Mikloš also foresees additional cash coming from higher revenues from some taxes, such as the excise tax on alcohol and real estate tax. It is here, however, that Smer chair Robert Fico chooses to differ, claiming that “the government of Iveta Radièová and Finance Minister Ivan Mikloš are not suitable to manage the public finances”. Fico argues that the centreright government is implementing consolidation at the
expense of ordinary people.

“To come up with proposals to increase taxes on consumption is the easiest thing because people cannot defend themselves,” Fico said, as quoted by SITA.

The Smer leader restated that his party would push for consolidation through heavier taxes on banks and companies with high profits, as well as through a tax on dividends paid to private individuals. He also envisions higher taxes on people whose income exceeds €33,000 per year.

The ruling parties tend to agree that it is better to have a budget for 2012 with a higher deficit than force the country to operate based on a provisional budget.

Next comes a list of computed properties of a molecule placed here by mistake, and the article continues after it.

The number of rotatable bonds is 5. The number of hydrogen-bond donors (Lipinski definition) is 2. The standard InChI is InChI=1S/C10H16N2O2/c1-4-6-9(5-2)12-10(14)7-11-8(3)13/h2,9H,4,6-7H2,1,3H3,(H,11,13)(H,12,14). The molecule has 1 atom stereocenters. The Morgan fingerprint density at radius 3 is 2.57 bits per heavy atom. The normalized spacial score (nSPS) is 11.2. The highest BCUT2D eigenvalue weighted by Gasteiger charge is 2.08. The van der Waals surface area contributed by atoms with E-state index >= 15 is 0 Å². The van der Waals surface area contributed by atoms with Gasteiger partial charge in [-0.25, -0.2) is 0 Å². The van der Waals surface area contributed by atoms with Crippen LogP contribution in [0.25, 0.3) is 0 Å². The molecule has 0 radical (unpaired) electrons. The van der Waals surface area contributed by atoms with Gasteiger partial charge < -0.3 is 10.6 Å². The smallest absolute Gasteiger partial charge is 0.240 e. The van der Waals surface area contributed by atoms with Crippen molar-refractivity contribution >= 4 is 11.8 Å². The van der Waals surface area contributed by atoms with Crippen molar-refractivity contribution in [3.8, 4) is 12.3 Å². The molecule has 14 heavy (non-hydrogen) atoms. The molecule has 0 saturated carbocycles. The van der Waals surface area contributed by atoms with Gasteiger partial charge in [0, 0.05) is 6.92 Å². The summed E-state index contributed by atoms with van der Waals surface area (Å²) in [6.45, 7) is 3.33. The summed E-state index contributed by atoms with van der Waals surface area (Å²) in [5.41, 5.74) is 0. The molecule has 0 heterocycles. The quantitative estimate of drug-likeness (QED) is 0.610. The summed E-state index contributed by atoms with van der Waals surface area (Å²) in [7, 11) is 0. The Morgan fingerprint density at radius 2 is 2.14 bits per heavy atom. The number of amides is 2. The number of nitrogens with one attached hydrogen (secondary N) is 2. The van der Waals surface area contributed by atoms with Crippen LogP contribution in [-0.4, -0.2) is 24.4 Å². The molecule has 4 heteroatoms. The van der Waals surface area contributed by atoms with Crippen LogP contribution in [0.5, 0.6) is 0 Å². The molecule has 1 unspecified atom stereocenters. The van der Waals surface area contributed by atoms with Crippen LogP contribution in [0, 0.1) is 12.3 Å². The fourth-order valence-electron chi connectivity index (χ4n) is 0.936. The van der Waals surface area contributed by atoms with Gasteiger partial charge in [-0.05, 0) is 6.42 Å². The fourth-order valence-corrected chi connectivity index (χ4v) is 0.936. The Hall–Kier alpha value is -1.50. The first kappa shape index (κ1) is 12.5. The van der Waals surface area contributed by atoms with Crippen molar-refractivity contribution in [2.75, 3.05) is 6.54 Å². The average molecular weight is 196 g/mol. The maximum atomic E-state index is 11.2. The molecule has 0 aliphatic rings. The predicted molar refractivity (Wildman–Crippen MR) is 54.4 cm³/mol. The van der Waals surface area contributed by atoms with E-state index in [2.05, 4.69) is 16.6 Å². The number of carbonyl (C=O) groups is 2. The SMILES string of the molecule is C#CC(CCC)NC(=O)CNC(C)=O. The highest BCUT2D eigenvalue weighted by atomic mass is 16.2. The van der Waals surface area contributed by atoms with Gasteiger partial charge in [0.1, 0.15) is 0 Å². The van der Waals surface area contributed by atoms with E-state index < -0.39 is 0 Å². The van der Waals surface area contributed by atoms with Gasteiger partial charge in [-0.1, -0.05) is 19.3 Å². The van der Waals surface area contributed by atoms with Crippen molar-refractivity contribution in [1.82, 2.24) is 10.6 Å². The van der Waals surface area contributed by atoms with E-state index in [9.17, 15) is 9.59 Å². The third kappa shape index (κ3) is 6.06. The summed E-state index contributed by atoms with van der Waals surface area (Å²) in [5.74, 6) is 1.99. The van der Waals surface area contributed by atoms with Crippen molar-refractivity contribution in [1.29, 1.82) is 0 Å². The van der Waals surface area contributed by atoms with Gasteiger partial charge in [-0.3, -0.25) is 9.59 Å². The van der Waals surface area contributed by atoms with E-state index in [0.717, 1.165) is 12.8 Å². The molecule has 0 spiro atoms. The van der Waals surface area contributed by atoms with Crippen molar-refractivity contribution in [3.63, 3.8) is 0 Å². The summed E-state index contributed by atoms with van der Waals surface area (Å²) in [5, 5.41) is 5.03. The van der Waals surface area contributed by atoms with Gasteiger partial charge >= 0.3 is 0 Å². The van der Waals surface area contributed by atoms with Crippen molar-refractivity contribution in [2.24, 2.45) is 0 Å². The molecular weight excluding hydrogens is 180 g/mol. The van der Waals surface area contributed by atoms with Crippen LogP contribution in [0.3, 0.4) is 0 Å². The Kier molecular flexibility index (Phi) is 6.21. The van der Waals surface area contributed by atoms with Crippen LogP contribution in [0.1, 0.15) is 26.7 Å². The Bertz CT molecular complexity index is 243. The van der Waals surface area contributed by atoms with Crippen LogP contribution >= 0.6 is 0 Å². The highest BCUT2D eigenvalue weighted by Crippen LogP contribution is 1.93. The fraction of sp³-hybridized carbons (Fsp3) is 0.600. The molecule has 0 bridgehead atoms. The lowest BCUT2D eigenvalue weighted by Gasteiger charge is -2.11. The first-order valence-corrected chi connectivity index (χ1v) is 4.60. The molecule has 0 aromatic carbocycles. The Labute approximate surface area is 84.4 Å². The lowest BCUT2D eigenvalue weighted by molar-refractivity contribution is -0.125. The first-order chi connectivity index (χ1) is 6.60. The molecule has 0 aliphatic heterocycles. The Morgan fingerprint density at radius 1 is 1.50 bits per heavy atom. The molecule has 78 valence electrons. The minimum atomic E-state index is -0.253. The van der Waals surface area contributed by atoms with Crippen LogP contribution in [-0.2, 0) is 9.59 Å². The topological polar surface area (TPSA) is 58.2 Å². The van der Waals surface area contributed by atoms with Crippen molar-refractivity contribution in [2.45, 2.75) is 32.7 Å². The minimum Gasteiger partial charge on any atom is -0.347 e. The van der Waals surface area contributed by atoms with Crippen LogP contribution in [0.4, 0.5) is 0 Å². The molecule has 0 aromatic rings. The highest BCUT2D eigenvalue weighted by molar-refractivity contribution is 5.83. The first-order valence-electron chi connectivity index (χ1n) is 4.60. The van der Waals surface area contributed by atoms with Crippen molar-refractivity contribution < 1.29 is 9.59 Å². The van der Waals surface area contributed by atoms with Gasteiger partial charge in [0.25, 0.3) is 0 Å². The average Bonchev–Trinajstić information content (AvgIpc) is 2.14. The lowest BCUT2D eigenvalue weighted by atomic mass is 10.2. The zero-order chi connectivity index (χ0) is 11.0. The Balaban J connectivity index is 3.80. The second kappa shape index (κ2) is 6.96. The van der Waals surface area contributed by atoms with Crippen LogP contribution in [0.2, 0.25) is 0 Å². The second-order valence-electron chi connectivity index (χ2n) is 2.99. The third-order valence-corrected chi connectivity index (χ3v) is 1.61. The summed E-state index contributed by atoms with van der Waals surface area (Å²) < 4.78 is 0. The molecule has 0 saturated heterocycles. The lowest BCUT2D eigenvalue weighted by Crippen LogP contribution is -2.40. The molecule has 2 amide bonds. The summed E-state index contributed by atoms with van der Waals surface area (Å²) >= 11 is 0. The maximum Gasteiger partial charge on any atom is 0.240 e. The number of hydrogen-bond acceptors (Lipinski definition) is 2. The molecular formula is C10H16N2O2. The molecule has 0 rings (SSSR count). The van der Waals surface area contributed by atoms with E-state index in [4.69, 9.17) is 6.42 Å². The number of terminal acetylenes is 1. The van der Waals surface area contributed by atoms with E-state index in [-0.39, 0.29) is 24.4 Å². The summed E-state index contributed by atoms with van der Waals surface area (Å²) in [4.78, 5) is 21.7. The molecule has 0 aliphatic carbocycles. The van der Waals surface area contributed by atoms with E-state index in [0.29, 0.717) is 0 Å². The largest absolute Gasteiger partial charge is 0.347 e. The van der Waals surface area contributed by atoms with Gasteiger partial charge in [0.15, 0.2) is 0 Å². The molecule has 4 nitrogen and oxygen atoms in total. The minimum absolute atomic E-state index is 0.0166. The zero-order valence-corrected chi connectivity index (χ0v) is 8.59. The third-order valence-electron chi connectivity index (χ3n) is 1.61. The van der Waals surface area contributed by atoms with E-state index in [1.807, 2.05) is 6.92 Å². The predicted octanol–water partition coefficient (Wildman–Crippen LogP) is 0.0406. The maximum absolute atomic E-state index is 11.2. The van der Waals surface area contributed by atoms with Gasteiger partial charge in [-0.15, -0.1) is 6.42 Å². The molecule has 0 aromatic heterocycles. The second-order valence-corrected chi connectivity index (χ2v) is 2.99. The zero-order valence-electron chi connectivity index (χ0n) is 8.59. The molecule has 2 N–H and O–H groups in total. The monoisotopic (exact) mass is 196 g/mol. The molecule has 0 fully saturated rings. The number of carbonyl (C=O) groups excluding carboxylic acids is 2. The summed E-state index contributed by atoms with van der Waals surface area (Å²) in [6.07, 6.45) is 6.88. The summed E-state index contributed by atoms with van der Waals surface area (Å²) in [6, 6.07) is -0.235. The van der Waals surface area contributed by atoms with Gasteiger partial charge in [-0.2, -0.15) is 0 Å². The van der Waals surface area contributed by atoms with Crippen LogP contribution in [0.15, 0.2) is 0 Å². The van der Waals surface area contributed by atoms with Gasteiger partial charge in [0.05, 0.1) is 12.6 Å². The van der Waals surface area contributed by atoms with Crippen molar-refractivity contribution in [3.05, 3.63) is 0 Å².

“Our highest priority is that the budget gets passed, even if this is without additional measures and would mean a deficit of 4.6 percent next year,” said Jozef Kollár, caucus chairman of the Freedom and Solidarity (SaS), one of the ruling parties.

The Radièová government collapsed after SaS refused to support a two-in-one vote over changes to the eurozone bailout mechanism and confidence in the government on October 11.

Bleak news extends to jobs

The IFP notes that a significant slowdown could affect Slovakia’s labour market as well. It estimates that employment might drop by 0.2 percent, in contrast to a 0.3-percent increase that had previously been forecast.

The number of unemployed Slovaks grew in September and the country’s unemployment rate rose to 13.37 percent from 13.13 percent in August, the Central Office of Labour, Social Affairs and Family (ÚPSVAR) announced on October 20. In September, district job centres in Slovakia registered more than 390,500 people as unemployed, including 34,025 school leavers.

The unemployment rate is the highest in six years, said David Dereník, an analyst with UniCredit bank, as reported by the TASR newswire. “Lines at the labour offices will not get shorter; we even expect a moderate increase in the jobless rate,” Eva Sadovská of Poštová Banka told The Slovak Spectator, adding that the high unemployment rate will also make consumers more cautious.